To Life!

Auf Das Leben!
2015 Import 3 Final\to-life_1.jpg


St. Anthony Main Theatre 1 Fri, Apr 10, 2015 12:30 PM
St. Anthony Main Theatre 1 Tue, Apr 21, 2015 4:30 PM
St. Anthony Main Theatre 1 Sun, Apr 26, 2015 1:00 PM
Film Info
Premiere Status:Minnesota Premiere
English Title:To Life!
Program:World Cinema
Dark Comedy
Society & Culture
Best of Fest
Voice Category:Drama-rama!
Release Year:2014
Type:Narrative Feature
Director:Uwe Janson
Producer:Alice Brauner
Cinematographer:Peter Joachim Krause
Editor:Boris Gromatzki
Principal Cast:Hannelore Elsner
Max Riemelt
Sharon Brauner
Screenwriter:Thorsten Wettcke
Stephen Glantz


Fate has taken its toll on the aging cabaret singer Ruth and the young but terminally-ill Jonas. Yet despite their great age difference and their entirely opposite experiences in life, they form an intense bond and give each other a reason and purpose to live.

Jonas – a young man on the run – arrives in Berlin just in time to save Ruth's life. Evicted from her apartment, the sarcastic but warm-hearted Ruth – an aging Jewish cabaret singer – saw no other way out than suicide. Jonas, meanwhile, is driven by a secret, and fleeing from his love and his future. As Ruth recovers, she and Jonas begin to form a deep bond. Age-old Jewish culture and music are brought into the light of day as she tells him the story of her own impossible, tragic love for a non-Jewish man in post-WWII Germany, a love burdened by the legacy of the horrors perpetrated by Nazi Germany. As Jonas discovers Ruth's past and takes part in her present, his attentions and the passionate, lusty Yiddish songs of her youth help her find the way back to life. And, upon learning of Jonas' incurable illness, it is she who will help Jonas find the strength to tackle his fears, to stop fleeing, and to forcefully propose "L'Chaim – To Life!"



Uwe Janson studied sociology, political science and German language and literature at college. In 1986 he started working regularly as a directing assistant. The following year he founded the film distribution initiative “Konterbande.” His directing debut was his 1990 postwar drama Verfolgte Wege; among other prizes, the film received the Bavarian Film Award and the Prix Jeunesse at the Film Festival Locarno. In the following years Uwe Janson, an autodidact, worked only for television. He established himself in this field in Germany as a multi-talented, serious director with a variety of different films, including the drama Gefährliche Verbindung, which was nominated for the Grimme Prize, the comedy Golden Boy and the experimental screen adaptation of Brecht’s Baal. He directed his second motion picture in 2001, the psychological thriller Nachts im Park. In 2011 Uwe Janson won the prestigious Germany Comedy Prize for his German hit television series Danni Lowinski. His film, The Minister was nominated in 2013 for the German Film Award Lola for Best Film. To Life! is his most recent motion picture production.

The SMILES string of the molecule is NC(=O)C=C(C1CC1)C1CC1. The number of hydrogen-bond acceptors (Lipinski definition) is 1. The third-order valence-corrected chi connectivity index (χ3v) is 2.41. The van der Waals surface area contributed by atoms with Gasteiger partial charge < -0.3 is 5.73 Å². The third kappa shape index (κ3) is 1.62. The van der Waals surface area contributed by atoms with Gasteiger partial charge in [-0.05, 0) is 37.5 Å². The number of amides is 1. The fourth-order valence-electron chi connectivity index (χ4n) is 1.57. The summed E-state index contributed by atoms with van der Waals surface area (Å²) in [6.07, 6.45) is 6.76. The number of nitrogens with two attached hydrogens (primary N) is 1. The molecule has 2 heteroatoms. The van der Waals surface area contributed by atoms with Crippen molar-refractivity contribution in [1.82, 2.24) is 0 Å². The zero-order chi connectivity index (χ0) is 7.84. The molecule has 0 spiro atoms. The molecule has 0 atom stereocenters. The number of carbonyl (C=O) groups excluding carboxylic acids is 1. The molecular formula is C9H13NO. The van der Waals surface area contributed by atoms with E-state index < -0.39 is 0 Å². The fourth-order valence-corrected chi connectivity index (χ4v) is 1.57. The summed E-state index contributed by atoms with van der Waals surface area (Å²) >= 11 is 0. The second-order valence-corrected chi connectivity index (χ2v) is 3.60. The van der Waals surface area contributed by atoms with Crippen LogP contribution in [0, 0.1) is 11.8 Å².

A key concern for me in the realization of To Life! was that I wanted to create an intense cinematic experience that gives the audience a sense and the idea of a moral dilemma, and conveys the moving enforced silence and the absurd violence that the two unlikely friends Ruth and Jonas have both experienced and go through together.

The intense images of Peter Joachim Krause, this unusual story that is resolutely and bravely told by Thorsten Wettcke, the amazing actors and the vulnerable and emotional staging have made this project a progressive, touching and entertaining film, a veritable voyage of discovery – To Life! is great narrative cinema.

It was imperative that I present as many different facets as possible – a fascinating kaleidoscope that continually brings the people themselves into the center of its plot and grips them. Facets that also question the moral aspects of the psychology of violence and repression, and attempt – sometimes with humor – to bridge the gap between young and old, and what’s more, to fearlessly highlight the commonality and connectivity between the generations.

This story of Ruth and Jonas is also part of my own history. The constant dealing with these issues led, bit by bit, to the feeling that I had become a part of Jonas due to the focused work on To Life! and the grueling investigations – on the search for answers, and hoping for a bit of illuminating catharsis.

I hope that especially younger movie audiences risk a glance into the heart of this story – how it looks, what it feels like; then, and this is my great hope, then the audience will perhaps be very close to being able to realize what it means to live in peace and that there must be another form of confrontation, now and in the future – one without ignorance, without bleakness and without violence.

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